Acrylic on canvas
51 x 31 1/2 inches
James Norman studied at the Art Student's League in New York with Theodoros Stamos, and was involved in the cooperative Westerly Gallery from 1962-66, founded by a group of Stamos's students (including Robert Barry and Sydney Ball). Norman also exhibited at Reese Palley Gallery (one of the earliest SoHo galleries), and this painting has a Palley Gallery label on the stretcher.
Norman, who was born in Louisville, Kentucky, has lived in Tennessee, Virginia, Indiana and Long Island, New York. By 1964 he was a resident of New York City. Educated mainly in the South, he was an architectural assistant for two years while studying mechanical design and architecture. After serving two years in the U.S. Navy, he studied commercial art which brought him into contact with the fine arts. He developed a serious interest in painting which he preferred to study and work at independently.
While living on Long Island, in 1961, Mr. Norman participated in an exhibition at the Hecksher Museum in Huntington. He received the Purchase Prize and an opportunity to exhibit, in a six-man-show, a selection of his work.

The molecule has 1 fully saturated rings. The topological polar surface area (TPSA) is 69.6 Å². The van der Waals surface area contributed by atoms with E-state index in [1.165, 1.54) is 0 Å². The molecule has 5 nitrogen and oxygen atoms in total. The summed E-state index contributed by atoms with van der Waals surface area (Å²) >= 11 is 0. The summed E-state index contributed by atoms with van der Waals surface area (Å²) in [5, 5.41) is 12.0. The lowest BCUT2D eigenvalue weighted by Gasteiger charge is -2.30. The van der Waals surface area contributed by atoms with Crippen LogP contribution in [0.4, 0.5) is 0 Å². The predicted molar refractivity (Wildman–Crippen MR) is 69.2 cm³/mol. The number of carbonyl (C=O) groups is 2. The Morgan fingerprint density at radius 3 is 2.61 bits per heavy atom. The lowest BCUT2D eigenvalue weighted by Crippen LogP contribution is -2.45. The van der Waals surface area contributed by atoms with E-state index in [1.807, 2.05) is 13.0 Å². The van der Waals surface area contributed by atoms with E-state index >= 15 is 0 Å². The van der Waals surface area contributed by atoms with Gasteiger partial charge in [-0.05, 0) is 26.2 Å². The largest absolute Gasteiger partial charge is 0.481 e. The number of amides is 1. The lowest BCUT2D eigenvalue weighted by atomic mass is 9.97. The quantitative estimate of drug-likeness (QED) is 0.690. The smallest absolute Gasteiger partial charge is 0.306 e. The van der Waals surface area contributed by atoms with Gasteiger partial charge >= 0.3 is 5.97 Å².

Although tending to be reluctant about the pursuit of exhibiting, and claiming a strong independence from current trends or popular values, Mr. Norman in his work was highly relevant to, and part of, the contemporary art world. Acknowledging a classic tradition, Mr. Norman stated:
".....my strongest influences come from Kandinsky, Klee, Mondrian and their followers, in their pursuit of determined esthetics. In the work shown at Westerly, the circle and the square, painted both separately and together, dominate my interest. Through symmetrical composition and geometrical color relationships, the tension created by this use of these forms destroys the static (or absence of time). This movement is controlled and becomes contemplative. My approach is intuitional rather than systematical."